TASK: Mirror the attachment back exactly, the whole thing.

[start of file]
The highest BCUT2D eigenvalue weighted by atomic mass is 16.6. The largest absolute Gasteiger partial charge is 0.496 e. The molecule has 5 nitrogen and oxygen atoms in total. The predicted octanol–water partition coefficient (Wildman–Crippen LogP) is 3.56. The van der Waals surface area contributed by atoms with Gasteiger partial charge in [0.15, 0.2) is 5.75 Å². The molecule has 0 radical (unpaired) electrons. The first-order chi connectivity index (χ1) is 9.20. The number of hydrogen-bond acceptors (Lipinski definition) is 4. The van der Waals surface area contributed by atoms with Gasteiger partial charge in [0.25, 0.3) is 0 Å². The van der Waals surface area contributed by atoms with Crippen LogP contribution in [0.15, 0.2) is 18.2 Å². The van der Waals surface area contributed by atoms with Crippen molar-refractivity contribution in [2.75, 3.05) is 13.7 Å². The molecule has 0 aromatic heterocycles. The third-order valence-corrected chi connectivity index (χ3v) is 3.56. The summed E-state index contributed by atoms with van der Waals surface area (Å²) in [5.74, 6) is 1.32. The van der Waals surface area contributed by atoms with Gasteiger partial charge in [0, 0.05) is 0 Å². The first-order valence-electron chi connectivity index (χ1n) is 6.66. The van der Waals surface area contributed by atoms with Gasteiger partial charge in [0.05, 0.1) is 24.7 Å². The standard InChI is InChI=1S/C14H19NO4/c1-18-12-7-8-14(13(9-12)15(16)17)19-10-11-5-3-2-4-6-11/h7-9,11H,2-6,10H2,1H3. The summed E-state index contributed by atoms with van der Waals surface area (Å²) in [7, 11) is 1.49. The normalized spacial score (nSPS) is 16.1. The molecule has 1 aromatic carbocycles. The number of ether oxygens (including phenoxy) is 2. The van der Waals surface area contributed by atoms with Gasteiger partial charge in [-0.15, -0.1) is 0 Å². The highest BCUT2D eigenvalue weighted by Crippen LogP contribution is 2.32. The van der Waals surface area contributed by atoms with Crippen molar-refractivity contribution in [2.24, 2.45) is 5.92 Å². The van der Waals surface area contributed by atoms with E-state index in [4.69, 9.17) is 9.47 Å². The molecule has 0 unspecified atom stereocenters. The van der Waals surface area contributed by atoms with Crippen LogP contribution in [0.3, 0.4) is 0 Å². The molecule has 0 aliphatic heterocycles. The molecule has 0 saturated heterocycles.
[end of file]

The highest BCUT2D eigenvalue weighted by atomic mass is 16.6. The largest absolute Gasteiger partial charge is 0.496 e. The molecule has 5 nitrogen and oxygen atoms in total. The predicted octanol–water partition coefficient (Wildman–Crippen LogP) is 3.56. The van der Waals surface area contributed by atoms with Gasteiger partial charge in [0.15, 0.2) is 5.75 Å². The molecule has 0 radical (unpaired) electrons. The first-order chi connectivity index (χ1) is 9.20. The number of hydrogen-bond acceptors (Lipinski definition) is 4. The van der Waals surface area contributed by atoms with Gasteiger partial charge in [0.25, 0.3) is 0 Å². The van der Waals surface area contributed by atoms with Crippen LogP contribution in [0.15, 0.2) is 18.2 Å². The van der Waals surface area contributed by atoms with Crippen molar-refractivity contribution in [2.75, 3.05) is 13.7 Å². The molecule has 0 aromatic heterocycles. The third-order valence-corrected chi connectivity index (χ3v) is 3.56. The summed E-state index contributed by atoms with van der Waals surface area (Å²) in [5.74, 6) is 1.32. The van der Waals surface area contributed by atoms with Gasteiger partial charge in [0, 0.05) is 0 Å². The first-order valence-electron chi connectivity index (χ1n) is 6.66. The van der Waals surface area contributed by atoms with Gasteiger partial charge in [0.05, 0.1) is 24.7 Å². The standard InChI is InChI=1S/C14H19NO4/c1-18-12-7-8-14(13(9-12)15(16)17)19-10-11-5-3-2-4-6-11/h7-9,11H,2-6,10H2,1H3. The summed E-state index contributed by atoms with van der Waals surface area (Å²) in [7, 11) is 1.49. The normalized spacial score (nSPS) is 16.1. The molecule has 1 aromatic carbocycles. The number of ether oxygens (including phenoxy) is 2. The van der Waals surface area contributed by atoms with Gasteiger partial charge in [-0.15, -0.1) is 0 Å². The highest BCUT2D eigenvalue weighted by Crippen LogP contribution is 2.32. The van der Waals surface area contributed by atoms with Crippen molar-refractivity contribution in [2.24, 2.45) is 5.92 Å². The van der Waals surface area contributed by atoms with E-state index in [4.69, 9.17) is 9.47 Å². The molecule has 0 unspecified atom stereocenters. The van der Waals surface area contributed by atoms with Crippen LogP contribution in [0.3, 0.4) is 0 Å². The molecule has 0 aliphatic heterocycles. The molecule has 0 saturated heterocycles.